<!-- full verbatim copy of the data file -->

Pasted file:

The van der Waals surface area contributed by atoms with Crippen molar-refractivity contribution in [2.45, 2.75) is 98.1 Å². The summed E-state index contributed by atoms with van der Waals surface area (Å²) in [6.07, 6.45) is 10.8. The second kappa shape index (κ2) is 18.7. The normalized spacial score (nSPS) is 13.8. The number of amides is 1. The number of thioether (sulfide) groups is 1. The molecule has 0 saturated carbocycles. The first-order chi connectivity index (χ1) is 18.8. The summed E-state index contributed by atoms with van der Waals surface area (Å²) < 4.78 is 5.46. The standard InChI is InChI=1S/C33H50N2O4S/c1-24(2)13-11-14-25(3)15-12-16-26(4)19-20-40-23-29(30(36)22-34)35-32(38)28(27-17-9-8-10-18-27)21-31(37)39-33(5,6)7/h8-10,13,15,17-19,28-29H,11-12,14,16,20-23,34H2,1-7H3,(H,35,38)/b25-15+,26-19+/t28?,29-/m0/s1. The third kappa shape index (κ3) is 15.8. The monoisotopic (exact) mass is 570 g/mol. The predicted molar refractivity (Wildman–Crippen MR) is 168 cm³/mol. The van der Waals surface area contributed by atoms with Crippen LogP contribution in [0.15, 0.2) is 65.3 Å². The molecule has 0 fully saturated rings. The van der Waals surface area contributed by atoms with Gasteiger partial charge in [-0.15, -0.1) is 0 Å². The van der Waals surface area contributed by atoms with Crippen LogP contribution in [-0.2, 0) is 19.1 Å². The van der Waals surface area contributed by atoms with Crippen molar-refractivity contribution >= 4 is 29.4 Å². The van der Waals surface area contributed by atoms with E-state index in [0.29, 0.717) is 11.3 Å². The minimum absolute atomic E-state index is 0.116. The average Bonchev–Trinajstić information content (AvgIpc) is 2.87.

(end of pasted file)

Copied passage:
The van der Waals surface area contributed by atoms with Crippen molar-refractivity contribution in [2.45, 2.75) is 98.1 Å². The summed E-state index contributed by atoms with van der Waals surface area (Å²) in [6.07, 6.45) is 10.8. The second kappa shape index (κ2) is 18.7. The normalized spacial score (nSPS) is 13.8. The number of amides is 1. The number of thioether (sulfide) groups is 1. The molecule has 0 saturated carbocycles. The first-order chi connectivity index (χ1) is 18.8. The summed E-state index contributed by atoms with van der Waals surface area (Å²) < 4.78 is 5.46. The standard InChI is InChI=1S/C33H50N2O4S/c1-24(2)13-11-14-25(3)15-12-16-26(4)19-20-40-23-29(30(36)22-34)35-32(38)28(27-17-9-8-10-18-27)21-31(37)39-33(5,6)7/h8-10,13,15,17-19,28-29H,11-12,14,16,20-23,34H2,1-7H3,(H,35,38)/b25-15+,26-19+/t28?,29-/m0/s1. The third kappa shape index (κ3) is 15.8. The monoisotopic (exact) mass is 570 g/mol. The predicted molar refractivity (Wildman–Crippen MR) is 168 cm³/mol. The van der Waals surface area contributed by atoms with Crippen LogP contribution in [0.15, 0.2) is 65.3 Å². The molecule has 0 fully saturated rings. The van der Waals surface area contributed by atoms with Gasteiger partial charge in [-0.15, -0.1) is 0 Å². The van der Waals surface area contributed by atoms with Crippen LogP contribution in [-0.2, 0) is 19.1 Å². The van der Waals surface area contributed by atoms with Crippen molar-refractivity contribution >= 4 is 29.4 Å². The van der Waals surface area contributed by atoms with E-state index in [0.29, 0.717) is 11.3 Å². The minimum absolute atomic E-state index is 0.116. The average Bonchev–Trinajstić information content (AvgIpc) is 2.87.